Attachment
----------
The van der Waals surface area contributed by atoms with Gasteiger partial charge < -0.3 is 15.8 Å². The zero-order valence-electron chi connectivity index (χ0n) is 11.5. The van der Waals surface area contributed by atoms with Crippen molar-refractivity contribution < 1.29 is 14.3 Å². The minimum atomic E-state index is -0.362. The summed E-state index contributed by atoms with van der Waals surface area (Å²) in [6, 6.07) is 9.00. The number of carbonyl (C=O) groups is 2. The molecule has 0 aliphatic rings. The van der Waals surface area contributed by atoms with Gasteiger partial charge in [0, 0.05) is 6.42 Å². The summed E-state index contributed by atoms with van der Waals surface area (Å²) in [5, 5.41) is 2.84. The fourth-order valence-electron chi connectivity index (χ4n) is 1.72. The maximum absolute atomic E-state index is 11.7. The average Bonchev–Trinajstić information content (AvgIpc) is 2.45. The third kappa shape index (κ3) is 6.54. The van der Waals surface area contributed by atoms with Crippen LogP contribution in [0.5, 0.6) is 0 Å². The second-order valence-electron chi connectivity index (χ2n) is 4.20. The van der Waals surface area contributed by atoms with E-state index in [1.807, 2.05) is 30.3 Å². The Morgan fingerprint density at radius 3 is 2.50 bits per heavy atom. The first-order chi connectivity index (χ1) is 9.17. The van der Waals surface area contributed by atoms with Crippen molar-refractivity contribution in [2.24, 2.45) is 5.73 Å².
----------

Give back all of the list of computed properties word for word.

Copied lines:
The van der Waals surface area contributed by atoms with Gasteiger partial charge < -0.3 is 15.8 Å². The zero-order valence-electron chi connectivity index (χ0n) is 11.5. The van der Waals surface area contributed by atoms with Crippen molar-refractivity contribution < 1.29 is 14.3 Å². The minimum atomic E-state index is -0.362. The summed E-state index contributed by atoms with van der Waals surface area (Å²) in [6, 6.07) is 9.00. The number of carbonyl (C=O) groups is 2. The molecule has 0 aliphatic rings. The van der Waals surface area contributed by atoms with Gasteiger partial charge in [0, 0.05) is 6.42 Å². The summed E-state index contributed by atoms with van der Waals surface area (Å²) in [5, 5.41) is 2.84. The fourth-order valence-electron chi connectivity index (χ4n) is 1.72. The maximum absolute atomic E-state index is 11.7. The average Bonchev–Trinajstić information content (AvgIpc) is 2.45. The third kappa shape index (κ3) is 6.54. The van der Waals surface area contributed by atoms with Crippen LogP contribution in [0.5, 0.6) is 0 Å². The second-order valence-electron chi connectivity index (χ2n) is 4.20. The van der Waals surface area contributed by atoms with E-state index in [1.807, 2.05) is 30.3 Å². The Morgan fingerprint density at radius 3 is 2.50 bits per heavy atom. The first-order chi connectivity index (χ1) is 9.17. The van der Waals surface area contributed by atoms with Crippen molar-refractivity contribution in [2.24, 2.45) is 5.73 Å².